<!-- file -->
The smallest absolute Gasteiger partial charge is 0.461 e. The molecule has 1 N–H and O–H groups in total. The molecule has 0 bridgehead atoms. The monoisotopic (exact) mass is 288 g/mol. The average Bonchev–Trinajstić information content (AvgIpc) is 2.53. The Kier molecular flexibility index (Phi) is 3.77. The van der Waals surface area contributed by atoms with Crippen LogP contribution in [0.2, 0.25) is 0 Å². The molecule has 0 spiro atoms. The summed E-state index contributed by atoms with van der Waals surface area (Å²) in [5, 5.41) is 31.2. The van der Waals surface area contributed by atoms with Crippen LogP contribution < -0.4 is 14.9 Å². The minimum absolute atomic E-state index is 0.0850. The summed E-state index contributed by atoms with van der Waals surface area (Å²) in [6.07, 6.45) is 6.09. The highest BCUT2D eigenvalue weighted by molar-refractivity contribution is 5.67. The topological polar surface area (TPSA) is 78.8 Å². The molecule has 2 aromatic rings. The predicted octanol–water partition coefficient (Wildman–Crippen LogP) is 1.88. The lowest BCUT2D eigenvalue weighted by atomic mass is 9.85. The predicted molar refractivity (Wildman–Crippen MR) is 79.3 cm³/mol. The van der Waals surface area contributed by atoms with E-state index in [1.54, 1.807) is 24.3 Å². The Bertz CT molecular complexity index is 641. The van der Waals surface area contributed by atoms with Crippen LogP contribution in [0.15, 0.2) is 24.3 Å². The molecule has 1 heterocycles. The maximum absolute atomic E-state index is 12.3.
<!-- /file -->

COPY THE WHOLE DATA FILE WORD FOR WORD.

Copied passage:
The smallest absolute Gasteiger partial charge is 0.461 e. The molecule has 1 N–H and O–H groups in total. The molecule has 0 bridgehead atoms. The monoisotopic (exact) mass is 288 g/mol. The average Bonchev–Trinajstić information content (AvgIpc) is 2.53. The Kier molecular flexibility index (Phi) is 3.77. The van der Waals surface area contributed by atoms with Crippen LogP contribution in [0.2, 0.25) is 0 Å². The molecule has 0 spiro atoms. The summed E-state index contributed by atoms with van der Waals surface area (Å²) in [5, 5.41) is 31.2. The van der Waals surface area contributed by atoms with Crippen LogP contribution < -0.4 is 14.9 Å². The minimum absolute atomic E-state index is 0.0850. The summed E-state index contributed by atoms with van der Waals surface area (Å²) in [6.07, 6.45) is 6.09. The highest BCUT2D eigenvalue weighted by molar-refractivity contribution is 5.67. The topological polar surface area (TPSA) is 78.8 Å². The molecule has 2 aromatic rings. The predicted octanol–water partition coefficient (Wildman–Crippen LogP) is 1.88. The lowest BCUT2D eigenvalue weighted by atomic mass is 9.85. The predicted molar refractivity (Wildman–Crippen MR) is 79.3 cm³/mol. The van der Waals surface area contributed by atoms with E-state index in [1.54, 1.807) is 24.3 Å². The Bertz CT molecular complexity index is 641. The van der Waals surface area contributed by atoms with Crippen LogP contribution in [0.15, 0.2) is 24.3 Å². The molecule has 1 heterocycles. The maximum absolute atomic E-state index is 12.3.